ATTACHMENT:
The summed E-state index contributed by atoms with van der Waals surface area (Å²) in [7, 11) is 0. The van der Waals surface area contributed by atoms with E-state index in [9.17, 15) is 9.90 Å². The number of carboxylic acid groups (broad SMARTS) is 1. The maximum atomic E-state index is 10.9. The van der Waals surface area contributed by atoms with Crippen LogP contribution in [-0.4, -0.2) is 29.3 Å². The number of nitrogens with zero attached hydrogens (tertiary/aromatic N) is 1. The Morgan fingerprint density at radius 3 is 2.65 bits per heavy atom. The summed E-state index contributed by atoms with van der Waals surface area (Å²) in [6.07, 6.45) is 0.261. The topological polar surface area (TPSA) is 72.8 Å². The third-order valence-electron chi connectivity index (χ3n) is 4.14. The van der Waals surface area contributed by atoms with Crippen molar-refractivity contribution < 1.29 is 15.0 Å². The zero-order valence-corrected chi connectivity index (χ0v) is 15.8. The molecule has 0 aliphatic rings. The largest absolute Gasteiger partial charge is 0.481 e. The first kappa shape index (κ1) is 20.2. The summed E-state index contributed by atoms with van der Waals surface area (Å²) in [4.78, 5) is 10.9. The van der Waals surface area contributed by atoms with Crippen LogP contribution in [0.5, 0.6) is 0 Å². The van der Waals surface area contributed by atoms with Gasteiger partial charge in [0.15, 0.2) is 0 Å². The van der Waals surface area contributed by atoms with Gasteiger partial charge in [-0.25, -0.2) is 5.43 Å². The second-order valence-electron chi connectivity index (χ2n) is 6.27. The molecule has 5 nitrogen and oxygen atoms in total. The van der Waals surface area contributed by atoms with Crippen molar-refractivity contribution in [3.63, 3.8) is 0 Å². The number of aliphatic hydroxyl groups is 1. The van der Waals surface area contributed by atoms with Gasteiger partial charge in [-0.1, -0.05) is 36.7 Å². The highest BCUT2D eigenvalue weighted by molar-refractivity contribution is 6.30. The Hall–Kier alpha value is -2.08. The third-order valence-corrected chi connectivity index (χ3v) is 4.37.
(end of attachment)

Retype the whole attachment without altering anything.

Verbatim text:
The summed E-state index contributed by atoms with van der Waals surface area (Å²) in [7, 11) is 0. The van der Waals surface area contributed by atoms with E-state index in [9.17, 15) is 9.90 Å². The number of carboxylic acid groups (broad SMARTS) is 1. The maximum atomic E-state index is 10.9. The van der Waals surface area contributed by atoms with Crippen LogP contribution in [-0.4, -0.2) is 29.3 Å². The number of nitrogens with zero attached hydrogens (tertiary/aromatic N) is 1. The Morgan fingerprint density at radius 3 is 2.65 bits per heavy atom. The summed E-state index contributed by atoms with van der Waals surface area (Å²) in [6.07, 6.45) is 0.261. The topological polar surface area (TPSA) is 72.8 Å². The third-order valence-electron chi connectivity index (χ3n) is 4.14. The van der Waals surface area contributed by atoms with Crippen molar-refractivity contribution < 1.29 is 15.0 Å². The zero-order valence-corrected chi connectivity index (χ0v) is 15.8. The molecule has 0 aliphatic rings. The largest absolute Gasteiger partial charge is 0.481 e. The first kappa shape index (κ1) is 20.2. The summed E-state index contributed by atoms with van der Waals surface area (Å²) in [4.78, 5) is 10.9. The van der Waals surface area contributed by atoms with Crippen LogP contribution in [0.5, 0.6) is 0 Å². The van der Waals surface area contributed by atoms with Gasteiger partial charge in [0.15, 0.2) is 0 Å². The van der Waals surface area contributed by atoms with Gasteiger partial charge in [-0.25, -0.2) is 5.43 Å². The second-order valence-electron chi connectivity index (χ2n) is 6.27. The molecule has 5 nitrogen and oxygen atoms in total. The van der Waals surface area contributed by atoms with Crippen molar-refractivity contribution in [3.63, 3.8) is 0 Å². The number of aliphatic hydroxyl groups is 1. The van der Waals surface area contributed by atoms with Gasteiger partial charge in [-0.1, -0.05) is 36.7 Å². The highest BCUT2D eigenvalue weighted by molar-refractivity contribution is 6.30. The Hall–Kier alpha value is -2.08. The third-order valence-corrected chi connectivity index (χ3v) is 4.37.